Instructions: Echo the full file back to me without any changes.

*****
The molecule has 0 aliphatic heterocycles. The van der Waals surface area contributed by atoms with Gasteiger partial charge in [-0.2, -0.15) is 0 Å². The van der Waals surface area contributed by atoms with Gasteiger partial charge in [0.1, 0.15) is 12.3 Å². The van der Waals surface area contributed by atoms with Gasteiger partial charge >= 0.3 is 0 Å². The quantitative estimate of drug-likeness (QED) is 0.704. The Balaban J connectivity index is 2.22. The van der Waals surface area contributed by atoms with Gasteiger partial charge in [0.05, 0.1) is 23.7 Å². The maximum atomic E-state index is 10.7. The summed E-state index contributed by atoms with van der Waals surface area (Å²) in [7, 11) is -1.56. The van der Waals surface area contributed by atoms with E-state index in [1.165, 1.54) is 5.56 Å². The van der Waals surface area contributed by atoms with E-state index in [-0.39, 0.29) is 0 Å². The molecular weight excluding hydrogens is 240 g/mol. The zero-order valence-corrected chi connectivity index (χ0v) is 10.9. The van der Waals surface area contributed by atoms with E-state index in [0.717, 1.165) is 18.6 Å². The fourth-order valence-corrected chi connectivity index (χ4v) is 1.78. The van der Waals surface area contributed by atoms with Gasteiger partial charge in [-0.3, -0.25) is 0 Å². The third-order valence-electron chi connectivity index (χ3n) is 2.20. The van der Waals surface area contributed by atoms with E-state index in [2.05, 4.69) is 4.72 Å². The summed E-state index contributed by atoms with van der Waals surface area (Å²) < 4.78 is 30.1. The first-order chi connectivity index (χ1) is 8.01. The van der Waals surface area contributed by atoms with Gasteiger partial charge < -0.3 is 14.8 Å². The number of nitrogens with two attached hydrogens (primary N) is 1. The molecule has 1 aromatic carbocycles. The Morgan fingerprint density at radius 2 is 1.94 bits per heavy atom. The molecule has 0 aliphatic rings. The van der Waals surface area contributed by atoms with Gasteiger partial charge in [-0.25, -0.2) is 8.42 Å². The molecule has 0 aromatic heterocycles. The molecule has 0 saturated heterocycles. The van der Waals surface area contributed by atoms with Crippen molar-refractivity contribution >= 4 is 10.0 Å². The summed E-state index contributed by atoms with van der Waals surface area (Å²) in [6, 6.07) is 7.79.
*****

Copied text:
The molecule has 0 aliphatic heterocycles. The van der Waals surface area contributed by atoms with Gasteiger partial charge in [-0.2, -0.15) is 0 Å². The van der Waals surface area contributed by atoms with Gasteiger partial charge in [0.1, 0.15) is 12.3 Å². The van der Waals surface area contributed by atoms with Gasteiger partial charge >= 0.3 is 0 Å². The quantitative estimate of drug-likeness (QED) is 0.704. The Balaban J connectivity index is 2.22. The van der Waals surface area contributed by atoms with Gasteiger partial charge in [0.05, 0.1) is 23.7 Å². The maximum atomic E-state index is 10.7. The summed E-state index contributed by atoms with van der Waals surface area (Å²) in [7, 11) is -1.56. The van der Waals surface area contributed by atoms with E-state index in [1.165, 1.54) is 5.56 Å². The van der Waals surface area contributed by atoms with E-state index in [-0.39, 0.29) is 0 Å². The molecular weight excluding hydrogens is 240 g/mol. The zero-order valence-corrected chi connectivity index (χ0v) is 10.9. The van der Waals surface area contributed by atoms with E-state index in [0.717, 1.165) is 18.6 Å². The fourth-order valence-corrected chi connectivity index (χ4v) is 1.78. The van der Waals surface area contributed by atoms with Gasteiger partial charge in [-0.3, -0.25) is 0 Å². The third-order valence-electron chi connectivity index (χ3n) is 2.20. The van der Waals surface area contributed by atoms with E-state index in [2.05, 4.69) is 4.72 Å². The summed E-state index contributed by atoms with van der Waals surface area (Å²) < 4.78 is 30.1. The first-order chi connectivity index (χ1) is 8.01. The van der Waals surface area contributed by atoms with Gasteiger partial charge < -0.3 is 14.8 Å². The number of nitrogens with two attached hydrogens (primary N) is 1. The molecule has 1 aromatic carbocycles. The Morgan fingerprint density at radius 2 is 1.94 bits per heavy atom. The molecule has 0 aliphatic rings. The van der Waals surface area contributed by atoms with Gasteiger partial charge in [-0.25, -0.2) is 8.42 Å². The molecule has 0 aromatic heterocycles. The molecule has 0 saturated heterocycles. The van der Waals surface area contributed by atoms with Crippen molar-refractivity contribution >= 4 is 10.0 Å². The summed E-state index contributed by atoms with van der Waals surface area (Å²) in [6, 6.07) is 7.79.